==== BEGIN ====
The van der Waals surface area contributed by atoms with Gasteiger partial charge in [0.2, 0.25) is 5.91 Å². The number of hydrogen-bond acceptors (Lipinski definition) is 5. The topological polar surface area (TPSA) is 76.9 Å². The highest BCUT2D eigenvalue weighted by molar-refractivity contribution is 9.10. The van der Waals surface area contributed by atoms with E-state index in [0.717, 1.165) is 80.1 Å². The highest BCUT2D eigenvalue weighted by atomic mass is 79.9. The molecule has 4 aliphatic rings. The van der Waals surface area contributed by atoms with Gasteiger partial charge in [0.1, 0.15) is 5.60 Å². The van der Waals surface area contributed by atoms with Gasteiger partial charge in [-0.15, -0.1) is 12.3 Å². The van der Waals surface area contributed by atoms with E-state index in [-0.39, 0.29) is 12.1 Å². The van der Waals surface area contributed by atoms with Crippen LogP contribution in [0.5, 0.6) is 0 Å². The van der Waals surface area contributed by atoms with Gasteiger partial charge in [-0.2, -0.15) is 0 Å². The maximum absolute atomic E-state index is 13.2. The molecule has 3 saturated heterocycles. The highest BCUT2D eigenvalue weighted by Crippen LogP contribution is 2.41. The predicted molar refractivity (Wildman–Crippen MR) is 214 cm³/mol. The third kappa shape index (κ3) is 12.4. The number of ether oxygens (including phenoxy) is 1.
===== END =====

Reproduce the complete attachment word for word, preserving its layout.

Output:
The van der Waals surface area contributed by atoms with Gasteiger partial charge in [0.2, 0.25) is 5.91 Å². The number of hydrogen-bond acceptors (Lipinski definition) is 5. The topological polar surface area (TPSA) is 76.9 Å². The highest BCUT2D eigenvalue weighted by molar-refractivity contribution is 9.10. The van der Waals surface area contributed by atoms with E-state index in [0.717, 1.165) is 80.1 Å². The highest BCUT2D eigenvalue weighted by atomic mass is 79.9. The molecule has 4 aliphatic rings. The van der Waals surface area contributed by atoms with Gasteiger partial charge in [0.1, 0.15) is 5.60 Å². The van der Waals surface area contributed by atoms with Gasteiger partial charge in [-0.15, -0.1) is 12.3 Å². The van der Waals surface area contributed by atoms with E-state index in [-0.39, 0.29) is 12.1 Å². The van der Waals surface area contributed by atoms with Crippen LogP contribution in [0.5, 0.6) is 0 Å². The van der Waals surface area contributed by atoms with Gasteiger partial charge in [-0.2, -0.15) is 0 Å². The maximum absolute atomic E-state index is 13.2. The molecule has 3 saturated heterocycles. The highest BCUT2D eigenvalue weighted by Crippen LogP contribution is 2.41. The predicted molar refractivity (Wildman–Crippen MR) is 214 cm³/mol. The third kappa shape index (κ3) is 12.4. The number of ether oxygens (including phenoxy) is 1.